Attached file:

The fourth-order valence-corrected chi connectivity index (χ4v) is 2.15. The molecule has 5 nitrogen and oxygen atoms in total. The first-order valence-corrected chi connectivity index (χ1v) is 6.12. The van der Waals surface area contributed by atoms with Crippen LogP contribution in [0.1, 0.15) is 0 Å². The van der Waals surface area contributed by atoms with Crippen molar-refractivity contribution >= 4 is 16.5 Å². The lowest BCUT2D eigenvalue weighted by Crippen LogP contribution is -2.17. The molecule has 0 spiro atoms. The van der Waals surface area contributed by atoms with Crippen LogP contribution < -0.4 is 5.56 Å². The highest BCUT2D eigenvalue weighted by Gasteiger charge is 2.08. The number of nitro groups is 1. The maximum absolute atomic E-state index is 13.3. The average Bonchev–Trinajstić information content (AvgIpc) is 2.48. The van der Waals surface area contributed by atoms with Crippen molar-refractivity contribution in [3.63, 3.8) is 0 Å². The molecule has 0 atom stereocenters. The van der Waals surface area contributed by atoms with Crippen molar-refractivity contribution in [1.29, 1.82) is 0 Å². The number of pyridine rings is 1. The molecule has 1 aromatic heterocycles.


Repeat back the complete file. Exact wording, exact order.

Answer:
The fourth-order valence-corrected chi connectivity index (χ4v) is 2.15. The molecule has 5 nitrogen and oxygen atoms in total. The first-order valence-corrected chi connectivity index (χ1v) is 6.12. The van der Waals surface area contributed by atoms with Crippen LogP contribution in [0.1, 0.15) is 0 Å². The van der Waals surface area contributed by atoms with Crippen molar-refractivity contribution >= 4 is 16.5 Å². The lowest BCUT2D eigenvalue weighted by Crippen LogP contribution is -2.17. The molecule has 0 spiro atoms. The van der Waals surface area contributed by atoms with Crippen LogP contribution < -0.4 is 5.56 Å². The highest BCUT2D eigenvalue weighted by Gasteiger charge is 2.08. The number of nitro groups is 1. The maximum absolute atomic E-state index is 13.3. The average Bonchev–Trinajstić information content (AvgIpc) is 2.48. The van der Waals surface area contributed by atoms with Crippen molar-refractivity contribution in [3.63, 3.8) is 0 Å². The molecule has 0 atom stereocenters. The van der Waals surface area contributed by atoms with Crippen molar-refractivity contribution in [1.29, 1.82) is 0 Å². The number of pyridine rings is 1. The molecule has 1 aromatic heterocycles.